by Denis Brian
Tallulah Bankhead did it all. As an actress, she starred on Broadway in “The Little Foxes,” and on the Hollywood screen, she kept the shipwrecked afloat in Alfred Hitchcock’s “Lifeboat.” As a humanitarian, she was on the original board of directors of the NAACP and she was the first white woman to appear on the cover of Ebony magazine. She drank like a fish, had a mouth like a truck driver, and used cocaine long before it became fashionable.
Her weekend orgies were legendary and her bass0 profundo voice was feared by everyone. When she met Joan Crawford for the first time, she said “Darling, I’ve had an affair with your husband. You will be the next.”
Bank it was a southern politicians daughter, a ravishing beauty, who grew up in the lap of luxury and see if she lost her virginity at the age of 11 in the driveway. “It was terribly, terribly painful. All the gravel, you know.”
Tallulah was selfish, spoiled, arrogant, rude and crude… She was totally fascinating. In spite of her personality, she was loved and adored by millions. Ted Hook, owner of New York’s Backstage and Onstage restaurants, and Tallulah’s personal secretary for four years, calls her “the kindest, most generous person in the world. She taught me more about dealing with people than anyone else I’ve ever known.”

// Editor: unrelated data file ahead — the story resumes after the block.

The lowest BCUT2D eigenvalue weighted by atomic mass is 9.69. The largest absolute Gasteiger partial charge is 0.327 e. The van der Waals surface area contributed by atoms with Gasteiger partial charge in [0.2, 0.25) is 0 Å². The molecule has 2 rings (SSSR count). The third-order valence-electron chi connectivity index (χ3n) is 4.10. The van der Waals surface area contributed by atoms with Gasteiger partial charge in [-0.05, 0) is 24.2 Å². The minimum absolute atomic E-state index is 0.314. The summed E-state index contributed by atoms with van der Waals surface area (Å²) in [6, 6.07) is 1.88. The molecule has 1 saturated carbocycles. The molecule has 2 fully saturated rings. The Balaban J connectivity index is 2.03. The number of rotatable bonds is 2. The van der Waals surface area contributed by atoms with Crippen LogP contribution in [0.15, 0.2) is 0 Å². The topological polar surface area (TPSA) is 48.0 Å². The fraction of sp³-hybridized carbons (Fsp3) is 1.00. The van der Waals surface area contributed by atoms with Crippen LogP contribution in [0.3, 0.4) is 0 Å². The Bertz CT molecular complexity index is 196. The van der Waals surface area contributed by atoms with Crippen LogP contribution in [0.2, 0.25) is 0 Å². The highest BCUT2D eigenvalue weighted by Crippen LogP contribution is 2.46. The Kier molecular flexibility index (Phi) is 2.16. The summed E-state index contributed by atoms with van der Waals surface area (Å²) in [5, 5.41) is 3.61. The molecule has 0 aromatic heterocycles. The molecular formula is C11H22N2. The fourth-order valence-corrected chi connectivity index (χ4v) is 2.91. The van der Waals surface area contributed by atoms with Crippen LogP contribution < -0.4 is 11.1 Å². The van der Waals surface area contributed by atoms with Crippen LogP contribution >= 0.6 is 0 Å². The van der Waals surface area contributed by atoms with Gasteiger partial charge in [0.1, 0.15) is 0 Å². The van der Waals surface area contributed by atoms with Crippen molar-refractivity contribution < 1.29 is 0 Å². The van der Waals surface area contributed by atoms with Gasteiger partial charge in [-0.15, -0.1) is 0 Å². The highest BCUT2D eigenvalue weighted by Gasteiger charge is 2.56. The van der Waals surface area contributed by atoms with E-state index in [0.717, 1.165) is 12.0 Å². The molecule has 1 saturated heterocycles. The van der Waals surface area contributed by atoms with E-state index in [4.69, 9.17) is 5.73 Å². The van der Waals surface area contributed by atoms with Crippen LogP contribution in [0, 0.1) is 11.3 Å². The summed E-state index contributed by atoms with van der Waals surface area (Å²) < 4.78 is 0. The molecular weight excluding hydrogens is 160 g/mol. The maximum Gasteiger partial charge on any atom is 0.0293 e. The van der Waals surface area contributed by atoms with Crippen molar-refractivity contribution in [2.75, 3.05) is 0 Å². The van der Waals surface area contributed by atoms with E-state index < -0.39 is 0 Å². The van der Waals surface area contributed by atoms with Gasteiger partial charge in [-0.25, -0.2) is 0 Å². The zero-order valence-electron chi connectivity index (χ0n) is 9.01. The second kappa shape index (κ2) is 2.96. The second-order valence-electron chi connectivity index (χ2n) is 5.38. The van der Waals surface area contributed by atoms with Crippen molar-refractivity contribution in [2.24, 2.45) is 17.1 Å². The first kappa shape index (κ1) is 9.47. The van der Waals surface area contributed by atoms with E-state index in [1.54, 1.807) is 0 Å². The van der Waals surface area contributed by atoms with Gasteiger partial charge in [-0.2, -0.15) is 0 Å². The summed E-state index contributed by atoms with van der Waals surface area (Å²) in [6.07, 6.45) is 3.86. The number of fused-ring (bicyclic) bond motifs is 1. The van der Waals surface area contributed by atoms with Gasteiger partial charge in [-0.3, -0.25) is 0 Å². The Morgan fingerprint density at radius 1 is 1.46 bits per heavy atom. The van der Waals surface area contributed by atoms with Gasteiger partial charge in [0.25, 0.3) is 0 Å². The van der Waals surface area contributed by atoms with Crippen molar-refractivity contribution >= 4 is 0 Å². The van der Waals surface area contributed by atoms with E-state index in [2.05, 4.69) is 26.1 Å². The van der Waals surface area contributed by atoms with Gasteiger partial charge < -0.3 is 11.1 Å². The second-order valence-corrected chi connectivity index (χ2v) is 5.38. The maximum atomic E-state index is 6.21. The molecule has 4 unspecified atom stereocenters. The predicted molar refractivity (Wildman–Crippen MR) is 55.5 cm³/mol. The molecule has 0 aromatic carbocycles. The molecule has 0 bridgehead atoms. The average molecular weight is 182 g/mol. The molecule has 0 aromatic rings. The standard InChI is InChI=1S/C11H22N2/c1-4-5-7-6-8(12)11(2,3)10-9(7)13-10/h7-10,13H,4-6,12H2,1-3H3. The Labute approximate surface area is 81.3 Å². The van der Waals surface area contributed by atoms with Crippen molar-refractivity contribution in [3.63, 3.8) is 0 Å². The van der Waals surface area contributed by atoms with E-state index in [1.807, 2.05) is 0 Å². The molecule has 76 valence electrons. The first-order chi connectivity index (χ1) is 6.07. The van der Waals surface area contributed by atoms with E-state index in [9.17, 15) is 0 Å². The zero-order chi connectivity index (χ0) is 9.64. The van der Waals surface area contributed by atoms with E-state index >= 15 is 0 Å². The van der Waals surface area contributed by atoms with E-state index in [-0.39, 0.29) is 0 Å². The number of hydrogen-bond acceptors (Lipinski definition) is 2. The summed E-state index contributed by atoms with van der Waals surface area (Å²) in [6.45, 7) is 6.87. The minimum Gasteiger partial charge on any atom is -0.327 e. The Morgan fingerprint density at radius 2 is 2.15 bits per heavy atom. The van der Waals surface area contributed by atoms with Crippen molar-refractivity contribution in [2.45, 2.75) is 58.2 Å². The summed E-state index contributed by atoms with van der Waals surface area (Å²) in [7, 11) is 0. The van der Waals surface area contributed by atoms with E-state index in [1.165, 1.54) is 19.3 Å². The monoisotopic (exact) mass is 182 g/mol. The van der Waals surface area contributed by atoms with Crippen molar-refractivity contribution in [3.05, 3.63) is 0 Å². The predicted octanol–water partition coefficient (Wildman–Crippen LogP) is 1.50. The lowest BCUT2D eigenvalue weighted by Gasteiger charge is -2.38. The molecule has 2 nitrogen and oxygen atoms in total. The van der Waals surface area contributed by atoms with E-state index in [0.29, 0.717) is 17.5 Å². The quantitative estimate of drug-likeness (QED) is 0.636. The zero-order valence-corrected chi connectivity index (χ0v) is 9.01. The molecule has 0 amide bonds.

Dennis Bryan’s book is a superb study of a body, beautiful bride. He could have titled it “this Trump is a lady” and hit the mark perfectly.
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Little Gloria … Happy at Last
by Barbara Goldsmith
Alfred Knopf, $12.95
If, as F. Scott Fitzgerald said, “The rich are different from you and me,” Gloria Laura Morgan, Vanderbilt, di Cicco Stokowski, Lumet, Cooper is a case in point. Born with an illustrious name and a $2.5 million trust fun, she was ignored by her penniless mother (the money was Gloria‘s name) and doted upon by her aunt, the fabulously wealthy Gertrude Vanderbilt Whitney. The custody battle and trial between little Gloria’s mother and aunt became the scandal of the 1930s. The 10-year-old “poor little rich girl” told a judge she was terrified of her mother: “Don’t let her hurt me… I’m frightened. She’s going to kill me!” The wise old judge made the wrong decision and Gloria ended up mostly with aunt Gertrude, who forgot her, and partially with her mother, who could neither tolerate nor afford her.
After the trauma, the rest of her life has been run-of-the mill-rich girl stuff. She’s been married four times (her husband was famed conductor Leopold Stokowski. Her third husband Sidney Lumet, later married Lena Horne’s daughter), has put her name on fashionable Tushies around the world, and has been more recently turned down for a co-op apartment because she likes a black man, Bobby Short.
This well researched, well documented story of her life is captivating. Read it to find out how the upper crust lives… And suffers.